Book Review: The Art Of Cars 3

The Art Of Cars 3, foreword by John Lasseter, Preface by Brian Fee, Introduction by Bill Cone & Jay Shuster

When a film franchise is in its third film, a lot of the decisions about the main characters have already been made and one then has to go around looking for what has changed.  In the case of Cars 3, what has changed is that Lightning McQueen has been blindsided by a new generation of faster racecars that have made him obsolete and he has found himself coming to a midlife crisis of sorts where he transitions from star athlete to mentor and helps others with the hard-won wisdom he has gained through the years, while also coming to terms with the past and realizing that his own mentor had been like him so long ago.  Whether or not this film is made for the kiddos watching it, the film has a lot to say to those of us who have found ourselves in middle age not having spent our youth in the way that we would have wanted, and not wanting to feel ourselves to be obsolete or over the hill or anything like that.  And it is the story more than the (admittedly gorgeous) art that gives this book a strong sense of poignancy.

Coming in at a bit more than 150 pages, this book follows the plot of Cars 3 and contains quite a few discussions of sequences and deleted scenes and ways that the artists pondered how to work with this story.  After the foreword and preface and introduction, the book is itself divided into 3 acts.  In the first act, Lightning McQueen is on top of the world, having won several years worth of championships as he dominates racing, all before being surprised when fast new cars make him seemingly obsolete overnight and push him beyond his limits, leading to a wreck.  Act 2 then finds Lightning McQueen in a sort of semi-retirement funk, investigating the past to find that his own mentor had once been the hotshot racer of the early beach and rural racing circuit, giving him a sense of the history of the sport and the way that the passing of generations happens eventually to all of us who live long enough to see it.  Finally, the book has a third act that shows Lightning McQueen taking on the role of a mentor and guiding a new champion to a win, after which there are outtakes and acknowledgements.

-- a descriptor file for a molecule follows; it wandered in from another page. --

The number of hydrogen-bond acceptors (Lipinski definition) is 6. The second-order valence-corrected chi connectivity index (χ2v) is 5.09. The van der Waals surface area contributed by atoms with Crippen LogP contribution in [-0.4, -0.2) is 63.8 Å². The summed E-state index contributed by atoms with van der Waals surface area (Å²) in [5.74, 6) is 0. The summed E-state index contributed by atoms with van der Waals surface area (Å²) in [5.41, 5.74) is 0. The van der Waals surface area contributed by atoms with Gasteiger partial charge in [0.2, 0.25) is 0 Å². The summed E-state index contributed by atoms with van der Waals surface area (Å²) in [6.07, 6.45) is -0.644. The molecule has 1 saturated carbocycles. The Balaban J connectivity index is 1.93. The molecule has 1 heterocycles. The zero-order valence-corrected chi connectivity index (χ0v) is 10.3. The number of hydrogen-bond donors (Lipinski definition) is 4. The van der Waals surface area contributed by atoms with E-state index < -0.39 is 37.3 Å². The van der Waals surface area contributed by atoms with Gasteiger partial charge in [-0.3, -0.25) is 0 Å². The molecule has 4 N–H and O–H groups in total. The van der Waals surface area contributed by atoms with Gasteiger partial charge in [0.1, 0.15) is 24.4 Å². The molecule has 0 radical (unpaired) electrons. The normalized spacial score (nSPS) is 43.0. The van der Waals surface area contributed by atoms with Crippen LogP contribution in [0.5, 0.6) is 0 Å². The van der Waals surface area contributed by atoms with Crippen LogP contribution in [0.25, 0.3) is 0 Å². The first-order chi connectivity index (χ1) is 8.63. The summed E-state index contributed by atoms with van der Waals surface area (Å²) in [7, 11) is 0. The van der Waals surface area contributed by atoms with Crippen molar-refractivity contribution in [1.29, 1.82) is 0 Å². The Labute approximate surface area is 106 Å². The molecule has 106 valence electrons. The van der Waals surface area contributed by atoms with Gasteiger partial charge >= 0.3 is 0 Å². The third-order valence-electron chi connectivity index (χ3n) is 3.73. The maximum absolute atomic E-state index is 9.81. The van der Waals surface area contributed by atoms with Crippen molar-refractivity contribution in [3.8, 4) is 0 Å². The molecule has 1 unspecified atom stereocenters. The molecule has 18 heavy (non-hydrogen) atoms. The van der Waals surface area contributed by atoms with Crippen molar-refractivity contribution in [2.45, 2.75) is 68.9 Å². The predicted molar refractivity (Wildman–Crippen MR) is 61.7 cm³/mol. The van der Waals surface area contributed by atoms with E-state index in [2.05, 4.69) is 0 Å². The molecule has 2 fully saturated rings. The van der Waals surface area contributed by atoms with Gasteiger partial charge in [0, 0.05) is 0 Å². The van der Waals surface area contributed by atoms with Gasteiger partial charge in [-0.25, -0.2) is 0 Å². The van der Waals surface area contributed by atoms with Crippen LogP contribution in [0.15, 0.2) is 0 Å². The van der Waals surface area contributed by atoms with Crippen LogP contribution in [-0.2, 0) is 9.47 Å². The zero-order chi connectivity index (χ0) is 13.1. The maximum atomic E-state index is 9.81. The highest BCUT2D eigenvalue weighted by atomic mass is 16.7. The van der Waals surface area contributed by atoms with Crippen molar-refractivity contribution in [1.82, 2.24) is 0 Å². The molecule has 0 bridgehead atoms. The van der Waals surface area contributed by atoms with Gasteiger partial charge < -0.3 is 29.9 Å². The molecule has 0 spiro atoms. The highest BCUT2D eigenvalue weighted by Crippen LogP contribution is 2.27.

About nathanalbright

I'm a person with diverse interests who loves to read. If you want to know something about me, just ask.
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